Portions of Sheikh Abd el Qurna and el Khokha have been surveyed many times in the past 30 years. Despite these mapping efforts, there was neither a professionally available topographic map of the area done to a scale appropriate for this project, nor a comprehensive map of the area’s tombs and surrounding structures. In response, ARCE generated its own topographic map and established its own survey system for the entire site. High resolution satellite images of the area were purchased, showing the landscape prior to the demolition in 2005, and again in 2011. ARCE’s goal when addressing this material was not to clean the full 1 km2 area, but, instead, to address those areas of debris visible in the satellite images.
Satellite image from 2005, prior to demolition, clearly showing the hamlets’ structures. Photo: ARCE
Satellite image from 2011, after demolition. The debris areas are visible as dark grey patches against the light grey background. Photo:ARCE
The mapped debris piles. Photo: ARCE
The debris piles were mapped using handheld GPS units and were then numbered from Q01 through to Q29 (Q for Qurna) for the ease of organization. A composite image of the area was then generated by Mr. Alban-Brice Pimpaud, who worked within the MoA’s GIS Center. Mr. Pimpaud’s map overlaid all data from prior mapping efforts in the area, including: the 1922-24 Survey of Egypt’s contours of the modern buildings; tomb locations and numbers listed in B. Porter and R. Moss’ Topographical Bibliography of Ancient Egyptian Hieroglyphic Texts, Statues, Reliefs and Paintings and F. Kampp’s Die Thebanische Nekropole, the results of GIS mapping done by Dr. Peter Piccione, and ARCE’s mapped debris pile outlines. The result allowed the project archaeologists to visualize where former structures stood, and the approximate locations of known tombs, prior to the clearance work in each area.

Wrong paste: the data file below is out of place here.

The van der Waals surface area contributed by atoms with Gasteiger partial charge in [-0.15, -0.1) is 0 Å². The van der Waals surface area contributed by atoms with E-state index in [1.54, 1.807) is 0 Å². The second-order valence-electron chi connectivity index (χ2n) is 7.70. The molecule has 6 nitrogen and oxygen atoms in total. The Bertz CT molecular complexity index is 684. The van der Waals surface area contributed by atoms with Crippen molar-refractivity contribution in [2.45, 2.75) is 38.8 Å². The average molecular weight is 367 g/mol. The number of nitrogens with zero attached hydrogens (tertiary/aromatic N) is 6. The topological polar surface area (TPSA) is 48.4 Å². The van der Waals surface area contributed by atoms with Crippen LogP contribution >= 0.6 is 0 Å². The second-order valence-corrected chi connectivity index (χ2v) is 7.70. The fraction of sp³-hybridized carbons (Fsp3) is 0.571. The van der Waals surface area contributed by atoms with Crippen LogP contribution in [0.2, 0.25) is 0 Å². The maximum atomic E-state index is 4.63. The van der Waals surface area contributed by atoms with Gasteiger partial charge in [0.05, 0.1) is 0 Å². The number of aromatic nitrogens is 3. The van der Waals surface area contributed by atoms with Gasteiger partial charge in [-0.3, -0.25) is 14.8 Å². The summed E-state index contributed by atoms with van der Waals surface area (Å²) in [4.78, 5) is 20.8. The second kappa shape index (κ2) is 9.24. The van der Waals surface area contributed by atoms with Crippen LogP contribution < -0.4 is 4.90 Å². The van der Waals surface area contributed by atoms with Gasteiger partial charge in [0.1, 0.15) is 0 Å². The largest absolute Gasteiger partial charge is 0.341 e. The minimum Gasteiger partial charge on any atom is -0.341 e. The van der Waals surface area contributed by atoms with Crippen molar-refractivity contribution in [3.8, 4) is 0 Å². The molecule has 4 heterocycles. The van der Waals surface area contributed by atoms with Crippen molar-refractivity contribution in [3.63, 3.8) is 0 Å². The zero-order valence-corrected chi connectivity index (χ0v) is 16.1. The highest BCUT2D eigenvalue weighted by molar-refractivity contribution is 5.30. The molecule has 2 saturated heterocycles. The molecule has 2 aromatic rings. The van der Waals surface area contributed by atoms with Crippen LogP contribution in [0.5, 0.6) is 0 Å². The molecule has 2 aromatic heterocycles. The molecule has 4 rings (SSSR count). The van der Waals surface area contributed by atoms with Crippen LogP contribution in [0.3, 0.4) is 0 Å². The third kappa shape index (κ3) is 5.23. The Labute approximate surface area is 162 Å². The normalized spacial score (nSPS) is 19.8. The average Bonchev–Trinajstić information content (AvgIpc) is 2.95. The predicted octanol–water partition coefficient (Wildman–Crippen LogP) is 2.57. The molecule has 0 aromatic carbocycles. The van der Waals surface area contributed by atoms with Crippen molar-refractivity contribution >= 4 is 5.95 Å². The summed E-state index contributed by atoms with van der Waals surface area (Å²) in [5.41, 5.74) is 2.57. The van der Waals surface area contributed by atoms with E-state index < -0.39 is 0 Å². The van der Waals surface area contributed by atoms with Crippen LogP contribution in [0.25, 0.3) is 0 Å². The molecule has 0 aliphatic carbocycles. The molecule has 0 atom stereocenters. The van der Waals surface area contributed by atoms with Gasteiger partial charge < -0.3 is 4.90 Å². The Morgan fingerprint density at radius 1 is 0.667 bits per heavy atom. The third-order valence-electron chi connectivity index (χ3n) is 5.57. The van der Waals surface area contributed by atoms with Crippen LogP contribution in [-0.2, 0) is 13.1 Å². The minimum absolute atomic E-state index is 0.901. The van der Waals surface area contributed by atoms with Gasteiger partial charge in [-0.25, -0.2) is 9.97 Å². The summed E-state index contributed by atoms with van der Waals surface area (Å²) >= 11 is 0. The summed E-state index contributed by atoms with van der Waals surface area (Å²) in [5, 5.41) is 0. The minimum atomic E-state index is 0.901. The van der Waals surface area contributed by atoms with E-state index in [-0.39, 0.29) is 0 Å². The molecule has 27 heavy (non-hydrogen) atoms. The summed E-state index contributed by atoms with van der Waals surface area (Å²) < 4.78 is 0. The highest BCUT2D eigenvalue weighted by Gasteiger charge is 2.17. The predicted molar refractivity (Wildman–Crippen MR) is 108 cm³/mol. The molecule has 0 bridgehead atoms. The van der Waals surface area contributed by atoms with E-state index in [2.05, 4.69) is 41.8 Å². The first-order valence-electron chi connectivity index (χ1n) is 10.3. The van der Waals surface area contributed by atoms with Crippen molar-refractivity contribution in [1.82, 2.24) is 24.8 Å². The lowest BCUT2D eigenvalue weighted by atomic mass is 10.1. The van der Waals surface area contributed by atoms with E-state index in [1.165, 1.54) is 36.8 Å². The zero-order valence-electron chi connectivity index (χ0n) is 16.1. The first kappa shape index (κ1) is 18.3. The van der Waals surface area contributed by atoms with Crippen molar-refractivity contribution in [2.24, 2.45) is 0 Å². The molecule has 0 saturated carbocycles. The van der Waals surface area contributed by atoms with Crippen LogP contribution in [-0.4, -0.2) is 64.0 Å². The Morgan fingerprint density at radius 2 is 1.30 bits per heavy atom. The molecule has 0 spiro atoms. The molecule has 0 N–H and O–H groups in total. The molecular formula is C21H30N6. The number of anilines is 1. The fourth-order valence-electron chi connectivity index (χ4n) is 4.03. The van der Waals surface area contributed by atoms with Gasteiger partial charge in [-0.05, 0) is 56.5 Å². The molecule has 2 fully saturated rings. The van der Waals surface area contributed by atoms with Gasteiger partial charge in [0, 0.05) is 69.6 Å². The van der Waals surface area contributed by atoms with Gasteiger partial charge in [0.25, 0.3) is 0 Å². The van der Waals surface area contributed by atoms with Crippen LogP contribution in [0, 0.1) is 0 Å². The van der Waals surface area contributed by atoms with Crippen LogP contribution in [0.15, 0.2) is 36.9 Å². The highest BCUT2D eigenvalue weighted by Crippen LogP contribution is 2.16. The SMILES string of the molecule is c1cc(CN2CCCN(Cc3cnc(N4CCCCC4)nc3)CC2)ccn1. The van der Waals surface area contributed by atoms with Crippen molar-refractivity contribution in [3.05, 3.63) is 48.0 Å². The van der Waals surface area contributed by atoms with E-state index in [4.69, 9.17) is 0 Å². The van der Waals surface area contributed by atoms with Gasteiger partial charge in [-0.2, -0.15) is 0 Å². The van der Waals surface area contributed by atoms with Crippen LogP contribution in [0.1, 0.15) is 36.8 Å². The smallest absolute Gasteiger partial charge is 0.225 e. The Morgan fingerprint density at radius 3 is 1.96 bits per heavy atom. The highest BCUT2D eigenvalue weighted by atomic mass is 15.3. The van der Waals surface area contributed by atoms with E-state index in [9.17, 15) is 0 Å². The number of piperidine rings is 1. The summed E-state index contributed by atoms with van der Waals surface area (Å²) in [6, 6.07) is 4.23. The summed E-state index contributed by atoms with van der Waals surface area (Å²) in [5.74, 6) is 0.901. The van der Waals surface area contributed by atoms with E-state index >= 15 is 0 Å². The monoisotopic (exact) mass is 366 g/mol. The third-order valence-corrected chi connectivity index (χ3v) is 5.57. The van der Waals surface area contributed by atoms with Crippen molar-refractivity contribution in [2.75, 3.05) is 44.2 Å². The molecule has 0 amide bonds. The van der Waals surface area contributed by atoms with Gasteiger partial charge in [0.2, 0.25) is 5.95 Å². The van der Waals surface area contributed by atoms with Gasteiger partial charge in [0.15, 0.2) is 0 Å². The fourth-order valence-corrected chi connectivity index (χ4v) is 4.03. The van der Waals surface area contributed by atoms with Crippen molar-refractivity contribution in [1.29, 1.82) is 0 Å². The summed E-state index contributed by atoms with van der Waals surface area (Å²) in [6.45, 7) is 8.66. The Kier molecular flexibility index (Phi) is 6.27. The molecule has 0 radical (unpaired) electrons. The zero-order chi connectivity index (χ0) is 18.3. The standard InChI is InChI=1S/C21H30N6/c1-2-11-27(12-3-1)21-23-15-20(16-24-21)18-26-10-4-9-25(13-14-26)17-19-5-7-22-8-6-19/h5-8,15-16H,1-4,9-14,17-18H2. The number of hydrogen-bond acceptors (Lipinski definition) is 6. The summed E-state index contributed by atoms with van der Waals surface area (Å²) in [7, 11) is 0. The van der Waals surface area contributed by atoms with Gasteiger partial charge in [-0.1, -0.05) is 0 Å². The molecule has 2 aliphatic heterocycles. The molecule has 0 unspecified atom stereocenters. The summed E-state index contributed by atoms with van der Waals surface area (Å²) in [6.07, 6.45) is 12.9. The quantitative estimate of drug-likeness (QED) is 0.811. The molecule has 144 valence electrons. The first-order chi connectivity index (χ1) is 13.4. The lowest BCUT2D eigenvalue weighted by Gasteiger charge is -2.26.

Composite map of the area: tomb locations, tomb numbers, the outlines of some of the former houses, and the outlines of our debris piles. Photo: ARCE
A detail of the composite map. Photo: ARCE
To complement the ethnographic data that the project amassed, and in order to better contextualize its findings, other kinds of maps were developed. Egyptologists conceptualize the area as having two broad divisions: Sheikh Abd el Qurna and el Khokha. Such a visualization, however, has little grounding in how the people who work there, and who lived there up until recently, view the area. The MoA West Bank Inspectorate, for example, generally visualizes divisions based on geographic features or tombs. The Qurnawis who lived in the area, on the other hand, broadly visualize the area using divisions based on kinship networks. The area of El Rasayla, for example, is named after the Abd El Rasoul family and the houses they traditionally owned. Similarly, the area of el Hurubat is named after a number of different families who lived in the area, but who viewed themselves as part of a larger family unit descended from a legendary founding father named Harb. Two exceptions to this broad division were the houses of the Habashis, a Christian family that lived in the area, and those of the Tamalaya family.
A basic Egyptological conception of the area’s houses. Photo: ARCE
A generalized conception of the area with houses by the West Bank MoA Inspectorate. Photo: ARCE
Generalized conception of the area by former inhabitants. Photo: ARCE
With the planning phase of the project done, work began on site in October 2012 with a small number of workmen and archaeologists. The first Q sections in which work was focused were beside the parking lot used by tour groups to visit the Tombs of the Nobles. For further information on a selection of the project's Q sections, please click on the accompanying links.